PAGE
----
After pretty many hits, the tip of the screw will be chewed off. That last bit of screw will probably break off during LIVE firing. Once thetip of the screw is gone, NOTHING PREVENTS THE FIRING PIN FROM SHOOTING OUT THE BACK AND HITTING YOU IN THE EYE!
 

·
Registered
Joined
·
36 Posts
Discussion Starter · #7 ·
I see what you are saying, sort of. What I don't see in the diagrams in the manual, is the rearward stop on the firing pin. Is there one there. It looks to me like the only thing that would stop the forward movement of the firing pin is the firing pin spring, and of course the channel that the pin and spring ride in.

I just don't see anything on the rearward end of the firing pin that could hit the buttonhead as the firing pin moves forward.. Am I looking at the the thing all wrong?

Mike
 

·
Banned
Joined
·
7,638 Posts
  When the button head is tightened, it is positioned in a channel that forms the forward and rearward stops on the firing pin.

  At the top is a normal firing pin, with forward stop on left, rearward stop on right. At the bottom is a firing pin that has had the forward stop removed:



During normal firing, or with a snap cap, the FTS does NOT contact the BH screw--That can only happen if there is nothing in the chamber to prevent full forward movement of the FP.

Packer.
 

·
Registered
Joined
·
36 Posts
Discussion Starter · #9 ·
OK, I see now, the illustration in the manual shows a firing pin with the forward stop "removed." I wonder why that is? This makes sense now. Why would there need to be a forward stop anyhow? Whatever ...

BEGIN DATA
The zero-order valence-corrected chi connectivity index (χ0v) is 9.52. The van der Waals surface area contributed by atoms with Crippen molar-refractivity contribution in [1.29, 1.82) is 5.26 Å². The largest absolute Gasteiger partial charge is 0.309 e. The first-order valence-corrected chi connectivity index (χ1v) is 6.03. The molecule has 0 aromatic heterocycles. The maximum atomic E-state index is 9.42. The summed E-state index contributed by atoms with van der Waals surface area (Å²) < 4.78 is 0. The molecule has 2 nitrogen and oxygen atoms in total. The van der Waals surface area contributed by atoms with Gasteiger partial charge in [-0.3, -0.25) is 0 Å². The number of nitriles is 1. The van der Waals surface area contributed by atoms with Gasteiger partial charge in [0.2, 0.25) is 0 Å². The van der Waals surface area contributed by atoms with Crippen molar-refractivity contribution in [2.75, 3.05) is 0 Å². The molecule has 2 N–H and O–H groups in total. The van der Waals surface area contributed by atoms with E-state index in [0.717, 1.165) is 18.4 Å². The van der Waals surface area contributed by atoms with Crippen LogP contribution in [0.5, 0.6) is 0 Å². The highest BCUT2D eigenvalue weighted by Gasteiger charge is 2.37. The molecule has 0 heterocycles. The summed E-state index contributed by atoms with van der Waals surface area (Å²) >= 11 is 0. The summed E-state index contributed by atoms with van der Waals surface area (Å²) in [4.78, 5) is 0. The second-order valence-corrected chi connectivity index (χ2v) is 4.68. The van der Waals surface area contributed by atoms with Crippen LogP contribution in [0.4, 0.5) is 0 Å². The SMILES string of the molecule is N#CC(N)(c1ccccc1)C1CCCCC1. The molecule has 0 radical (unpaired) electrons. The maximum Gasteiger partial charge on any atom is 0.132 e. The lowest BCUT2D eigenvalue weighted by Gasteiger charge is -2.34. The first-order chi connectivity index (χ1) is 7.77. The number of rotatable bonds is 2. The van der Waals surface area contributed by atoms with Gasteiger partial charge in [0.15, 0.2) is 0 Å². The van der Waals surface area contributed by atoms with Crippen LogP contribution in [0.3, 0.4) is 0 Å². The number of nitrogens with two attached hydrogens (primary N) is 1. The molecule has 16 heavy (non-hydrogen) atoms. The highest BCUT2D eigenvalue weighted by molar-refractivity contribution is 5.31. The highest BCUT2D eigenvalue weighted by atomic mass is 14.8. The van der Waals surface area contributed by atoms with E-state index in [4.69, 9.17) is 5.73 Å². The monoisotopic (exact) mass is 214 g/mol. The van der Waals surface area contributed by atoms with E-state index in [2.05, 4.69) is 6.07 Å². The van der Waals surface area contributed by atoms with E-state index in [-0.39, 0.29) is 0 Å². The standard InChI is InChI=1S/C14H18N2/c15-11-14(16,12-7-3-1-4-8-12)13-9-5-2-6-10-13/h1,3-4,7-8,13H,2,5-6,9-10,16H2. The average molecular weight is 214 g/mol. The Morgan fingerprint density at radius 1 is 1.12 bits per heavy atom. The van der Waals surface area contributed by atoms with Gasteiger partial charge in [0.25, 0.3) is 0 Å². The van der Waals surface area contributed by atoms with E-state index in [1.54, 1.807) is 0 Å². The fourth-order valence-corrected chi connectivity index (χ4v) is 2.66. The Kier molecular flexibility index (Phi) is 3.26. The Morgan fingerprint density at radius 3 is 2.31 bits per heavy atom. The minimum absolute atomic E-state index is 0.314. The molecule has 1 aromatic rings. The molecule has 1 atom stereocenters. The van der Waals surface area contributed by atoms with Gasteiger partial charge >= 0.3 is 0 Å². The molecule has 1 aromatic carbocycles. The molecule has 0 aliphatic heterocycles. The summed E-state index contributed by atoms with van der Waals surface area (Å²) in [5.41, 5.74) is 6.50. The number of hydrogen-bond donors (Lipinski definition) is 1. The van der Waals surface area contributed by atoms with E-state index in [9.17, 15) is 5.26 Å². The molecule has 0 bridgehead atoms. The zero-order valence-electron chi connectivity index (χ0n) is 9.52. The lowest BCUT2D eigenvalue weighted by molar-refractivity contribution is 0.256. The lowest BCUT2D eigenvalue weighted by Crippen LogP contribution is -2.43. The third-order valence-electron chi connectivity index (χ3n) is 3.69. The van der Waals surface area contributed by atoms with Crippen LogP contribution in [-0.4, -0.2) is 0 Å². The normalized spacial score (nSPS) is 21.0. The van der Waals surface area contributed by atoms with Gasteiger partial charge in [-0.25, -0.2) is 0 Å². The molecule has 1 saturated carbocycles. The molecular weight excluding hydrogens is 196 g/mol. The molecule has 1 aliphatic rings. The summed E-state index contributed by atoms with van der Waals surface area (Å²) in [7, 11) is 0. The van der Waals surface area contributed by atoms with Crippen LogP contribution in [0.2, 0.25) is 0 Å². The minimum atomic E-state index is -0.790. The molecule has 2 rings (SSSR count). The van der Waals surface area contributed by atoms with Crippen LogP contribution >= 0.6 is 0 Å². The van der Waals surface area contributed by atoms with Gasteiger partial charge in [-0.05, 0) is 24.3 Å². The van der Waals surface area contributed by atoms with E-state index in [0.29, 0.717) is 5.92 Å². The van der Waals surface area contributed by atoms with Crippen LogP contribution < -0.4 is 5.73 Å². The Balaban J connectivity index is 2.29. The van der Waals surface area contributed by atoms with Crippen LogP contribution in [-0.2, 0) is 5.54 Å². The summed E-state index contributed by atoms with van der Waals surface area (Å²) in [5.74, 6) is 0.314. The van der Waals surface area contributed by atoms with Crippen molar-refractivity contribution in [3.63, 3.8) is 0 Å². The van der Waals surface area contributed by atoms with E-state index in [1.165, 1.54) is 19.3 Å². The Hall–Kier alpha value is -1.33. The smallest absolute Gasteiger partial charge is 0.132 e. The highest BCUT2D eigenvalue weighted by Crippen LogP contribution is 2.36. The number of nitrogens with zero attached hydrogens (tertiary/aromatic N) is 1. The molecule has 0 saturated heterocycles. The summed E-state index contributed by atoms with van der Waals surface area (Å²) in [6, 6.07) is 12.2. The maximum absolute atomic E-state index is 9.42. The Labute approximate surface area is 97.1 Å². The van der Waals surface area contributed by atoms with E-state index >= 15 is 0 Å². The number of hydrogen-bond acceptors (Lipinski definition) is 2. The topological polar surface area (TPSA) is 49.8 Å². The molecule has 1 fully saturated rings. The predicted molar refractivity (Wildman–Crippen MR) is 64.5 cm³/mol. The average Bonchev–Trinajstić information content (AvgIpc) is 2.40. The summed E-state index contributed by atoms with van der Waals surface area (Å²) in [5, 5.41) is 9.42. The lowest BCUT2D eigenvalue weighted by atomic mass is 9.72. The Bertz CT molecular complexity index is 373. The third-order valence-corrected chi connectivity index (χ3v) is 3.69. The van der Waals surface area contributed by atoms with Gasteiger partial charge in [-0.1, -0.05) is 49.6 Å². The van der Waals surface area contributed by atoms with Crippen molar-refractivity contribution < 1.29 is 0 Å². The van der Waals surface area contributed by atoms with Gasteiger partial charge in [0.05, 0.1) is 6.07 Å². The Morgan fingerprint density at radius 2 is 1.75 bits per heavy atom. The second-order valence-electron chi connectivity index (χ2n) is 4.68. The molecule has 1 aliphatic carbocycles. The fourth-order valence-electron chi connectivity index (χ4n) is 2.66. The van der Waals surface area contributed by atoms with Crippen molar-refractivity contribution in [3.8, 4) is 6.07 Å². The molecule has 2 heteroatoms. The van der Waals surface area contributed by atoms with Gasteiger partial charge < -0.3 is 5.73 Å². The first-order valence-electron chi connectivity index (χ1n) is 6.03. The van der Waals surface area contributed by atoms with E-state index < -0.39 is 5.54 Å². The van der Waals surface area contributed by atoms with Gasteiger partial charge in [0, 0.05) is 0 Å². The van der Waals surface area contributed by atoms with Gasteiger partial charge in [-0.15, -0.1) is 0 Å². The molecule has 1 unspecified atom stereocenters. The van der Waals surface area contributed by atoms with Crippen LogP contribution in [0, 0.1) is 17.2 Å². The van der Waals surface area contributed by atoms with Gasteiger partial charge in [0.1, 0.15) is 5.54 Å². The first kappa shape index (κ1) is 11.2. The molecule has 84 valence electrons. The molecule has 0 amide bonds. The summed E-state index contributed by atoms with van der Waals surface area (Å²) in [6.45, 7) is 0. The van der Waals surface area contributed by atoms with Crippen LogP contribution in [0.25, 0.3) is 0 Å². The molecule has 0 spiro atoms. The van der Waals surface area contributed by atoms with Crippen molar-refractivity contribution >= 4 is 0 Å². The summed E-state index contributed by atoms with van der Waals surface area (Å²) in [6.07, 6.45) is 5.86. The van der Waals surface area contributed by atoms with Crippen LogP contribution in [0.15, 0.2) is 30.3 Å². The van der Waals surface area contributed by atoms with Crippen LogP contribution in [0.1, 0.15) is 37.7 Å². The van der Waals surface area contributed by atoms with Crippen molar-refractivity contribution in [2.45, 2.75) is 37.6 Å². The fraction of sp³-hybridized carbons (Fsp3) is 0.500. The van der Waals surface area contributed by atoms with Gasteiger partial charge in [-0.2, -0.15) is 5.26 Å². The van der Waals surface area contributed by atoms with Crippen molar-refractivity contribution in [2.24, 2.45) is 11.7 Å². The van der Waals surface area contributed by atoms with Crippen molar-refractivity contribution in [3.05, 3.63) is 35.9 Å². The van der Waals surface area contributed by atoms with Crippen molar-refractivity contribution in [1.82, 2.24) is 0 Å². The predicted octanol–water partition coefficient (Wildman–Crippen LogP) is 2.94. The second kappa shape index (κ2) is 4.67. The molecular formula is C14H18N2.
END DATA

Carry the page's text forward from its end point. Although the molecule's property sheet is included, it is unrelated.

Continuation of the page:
Thanks. Now that I know, I may just go ahead and replace the pin, spring, and buttonhead. And then, never dry fire it!

Mike
 

·
Banned
Joined
·
7,638 Posts
MSZO said:
 Why would there need to be a forward stop anyhow?
The first Kel-Tec P-11s and P-40s HAD no FTS on their firing pins. At some point they were added.

Without a FTS, when you dryfire with empty chamber the firing pin might extend so far out of the breech face that the taper causes it to stick there.

Packer.

5775 Palindrome post.
 

·
Registered
Joined
·
36 Posts
Discussion Starter · #12 ·
Yes, thanks for the explanation. It doesn't take much to mess up screw threads. If the buttonhead has gotten hit a few times, how hard will it be to extract from the slide? The loctite will of course need to be broken loose, but after that?

Anyone had a bad experience with this? I understand that the head can be stripped fairly easily if the wrench is poor.

Mike
 

·
Banned
Joined
·
7,638 Posts
MSZO said:
Yes, thanks for the explanation.  It doesn't take much to mess up screw threads.  If the buttonhead has gotten hit a few times, how hard will it be to extract from the slide?  The loctite will of course need to be broken loose, but after that?  

Anyone had a bad experience with this?  I understand that the head can be stripped fairly easily if the wrench is poor.

Mike
  The screw threads in the slide (with some effort) will rethread the screw threads as it is removed. The screw takes a 15/64 Allen wrench by the way.

  Do NOT remove your old screw until you have ordered the new, hardened screw from kel-Tec Service. (Part #183) This screw, used with the correct 5/64" wrench, will NOT strip its head socket.

Packer.
 
1 - 14 of 14 Posts
This is an older thread, you may not receive a response, and could be reviving an old thread. Please consider creating a new thread.
Top